Adequate human resources and funding for conservation action research are essential for the effective management and long-term monitoring of tigers and other large carnivores in this landscape. More importantly, for any management intervention, resource management needs to be strengthened through developmental research, pilot demonstrations, and information and data-sharing platforms at both a local and regional (landscape) scale [79]. These future interventions may hasten the generic understanding of the knowledge gaps and priorities for tiger and co-predator conservation in this unique landscape.
The future of large carnivores in the landscape lies in developing novel approaches for conservation in a multiuse landscape, which includes PAs and a variety of other land uses [80]. There are very limited data on tiger movement inside and outside of PAs, let alone transboundary movement that validates habitat connectivity. We also do not know how changes in climatic parameters (rainfall and temperature) might impact the ecosystems, including vegetation phenology [81]. Regional and transboundary co-operation, landscape-scale connectivity mapping, and characterizing the population genetics and gene flow of tigers are urgently required for PA managers and policy makers to develop strategic plans for conservation of tigers, co-predators, and prey species in this unique landscape. Finally, regional efforts and a transboundary conservation approach are much needed to conserve carnivores in this remote area of the FeHL.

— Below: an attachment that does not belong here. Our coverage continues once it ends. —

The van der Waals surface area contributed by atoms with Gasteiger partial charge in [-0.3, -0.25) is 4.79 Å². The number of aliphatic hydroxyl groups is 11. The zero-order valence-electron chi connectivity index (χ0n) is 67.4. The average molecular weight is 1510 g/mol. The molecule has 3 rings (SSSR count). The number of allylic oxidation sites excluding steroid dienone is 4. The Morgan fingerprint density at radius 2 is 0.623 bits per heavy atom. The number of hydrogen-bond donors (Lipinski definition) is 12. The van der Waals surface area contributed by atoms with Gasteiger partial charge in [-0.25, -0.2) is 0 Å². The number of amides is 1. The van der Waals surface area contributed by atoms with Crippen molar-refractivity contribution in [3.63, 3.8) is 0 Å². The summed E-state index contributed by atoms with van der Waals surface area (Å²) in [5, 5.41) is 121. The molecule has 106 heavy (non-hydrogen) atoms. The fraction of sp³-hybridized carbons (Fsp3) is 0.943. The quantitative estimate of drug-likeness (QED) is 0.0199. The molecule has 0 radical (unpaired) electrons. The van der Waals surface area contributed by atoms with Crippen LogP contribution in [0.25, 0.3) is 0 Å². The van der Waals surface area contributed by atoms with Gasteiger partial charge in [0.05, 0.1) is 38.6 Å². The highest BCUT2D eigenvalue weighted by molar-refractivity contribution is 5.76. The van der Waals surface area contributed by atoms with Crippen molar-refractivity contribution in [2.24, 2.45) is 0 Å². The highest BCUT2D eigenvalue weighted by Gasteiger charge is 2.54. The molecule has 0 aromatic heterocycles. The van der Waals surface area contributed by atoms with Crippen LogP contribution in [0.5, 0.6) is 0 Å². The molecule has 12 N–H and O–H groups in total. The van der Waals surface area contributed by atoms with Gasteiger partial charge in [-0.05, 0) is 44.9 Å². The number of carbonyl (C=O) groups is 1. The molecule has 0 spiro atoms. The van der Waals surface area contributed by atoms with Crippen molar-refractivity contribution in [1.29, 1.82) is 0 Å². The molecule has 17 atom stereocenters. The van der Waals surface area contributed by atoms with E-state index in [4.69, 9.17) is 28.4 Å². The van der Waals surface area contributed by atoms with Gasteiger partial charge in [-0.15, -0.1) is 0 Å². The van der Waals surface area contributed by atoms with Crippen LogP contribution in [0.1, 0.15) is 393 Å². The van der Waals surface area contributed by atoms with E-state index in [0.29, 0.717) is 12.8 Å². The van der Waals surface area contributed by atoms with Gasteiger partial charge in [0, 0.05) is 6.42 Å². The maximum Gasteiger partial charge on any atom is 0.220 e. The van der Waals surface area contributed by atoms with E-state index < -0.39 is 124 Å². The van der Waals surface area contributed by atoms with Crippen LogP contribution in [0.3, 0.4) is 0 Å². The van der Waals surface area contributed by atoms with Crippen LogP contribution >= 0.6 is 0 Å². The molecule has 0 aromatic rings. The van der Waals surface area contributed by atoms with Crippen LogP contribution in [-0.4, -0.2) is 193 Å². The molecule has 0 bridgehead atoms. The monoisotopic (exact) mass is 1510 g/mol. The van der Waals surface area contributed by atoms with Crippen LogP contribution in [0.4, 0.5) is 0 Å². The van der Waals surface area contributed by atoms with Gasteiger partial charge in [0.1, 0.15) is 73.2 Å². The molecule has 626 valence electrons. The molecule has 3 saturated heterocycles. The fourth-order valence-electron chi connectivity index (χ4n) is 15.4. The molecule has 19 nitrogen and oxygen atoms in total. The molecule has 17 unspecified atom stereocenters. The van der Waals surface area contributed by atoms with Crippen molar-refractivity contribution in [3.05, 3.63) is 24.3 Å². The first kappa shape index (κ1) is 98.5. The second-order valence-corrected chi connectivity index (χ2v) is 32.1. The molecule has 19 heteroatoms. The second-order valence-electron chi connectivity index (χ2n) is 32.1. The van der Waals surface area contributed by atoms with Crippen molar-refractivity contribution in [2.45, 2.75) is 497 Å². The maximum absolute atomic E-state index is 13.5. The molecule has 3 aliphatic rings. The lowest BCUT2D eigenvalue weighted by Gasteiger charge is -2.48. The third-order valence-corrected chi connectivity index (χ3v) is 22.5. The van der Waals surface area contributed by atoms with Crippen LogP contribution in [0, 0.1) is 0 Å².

Supplementary Materials

The following are available online at, Table S1: Terrestrial Ecoregions of the World (TEOW) of Far Eastern Himalayan Landscape; Table S2: Potential prey and predators and their body weights of FeHL.

Author Contributions

The study was conceptualized by M.S.S. and D.E.A.; selection of method and formal analysis was carried out by M.S.S.; data curation and validation were carried out by D.E.A., N.P., H.N., Z.H. and M.S.L.; the original manuscript draft was prepared by M.S.S.; supervision, M.S.L.; project administration, M.S.L. and N.P. All authors have read and agreed to the published version of the manuscript.


This research was funded by ICIMOD’s HI-LIFE Initiative.

Institutional Review Board Statement

Not applicable.

Informed Consent Statement

Not applicable.

Data Availability Statement

All data are presented in the manuscript.


We express our gratitude to Late R.S. Rawal, former Director GBPNIHE, David Molden, former Director General of ICIMOD, and Yi Shaoliang, Programme Coordinator of HI LIFE, ICIMOD for their inspiration and providing necessary support for this research under the HI-LIFE Initiative. We express our special thanks to faculty and researchers at NE Regional Centre of the GB Pant National Institute of Himalayan Environment, India, and Win Naing Thaw, Ministry of Natural Resources and Environmental Conservation, Myanmar, for support. We express our special gratitude to Samuel Thomas, Senior Editor, ICIMOD for his editorial inputs. ICIMOD gratefully acknowledges the support of its core donors: The Governments of Afghanistan, Australia, Austria, Bangladesh, Bhutan, China, India, Myanmar, Nepal, Norway, Pakistan, Sweden, and Switzerland.

Conflicts of Interest

The authors declare no conflict of interest.


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Figure 1. (a) The Far-Eastern Himalayan Landscape (FeHL) map depicts protected areas that include HI-LIFE working areas; (b) the priority tiger conservation landscape and survey landscape [26].
Figure 1. (a) The Far-Eastern Himalayan Landscape (FeHL) map depicts protected areas that include HI-LIFE working areas; (b) the priority tiger conservation landscape and survey landscape [26].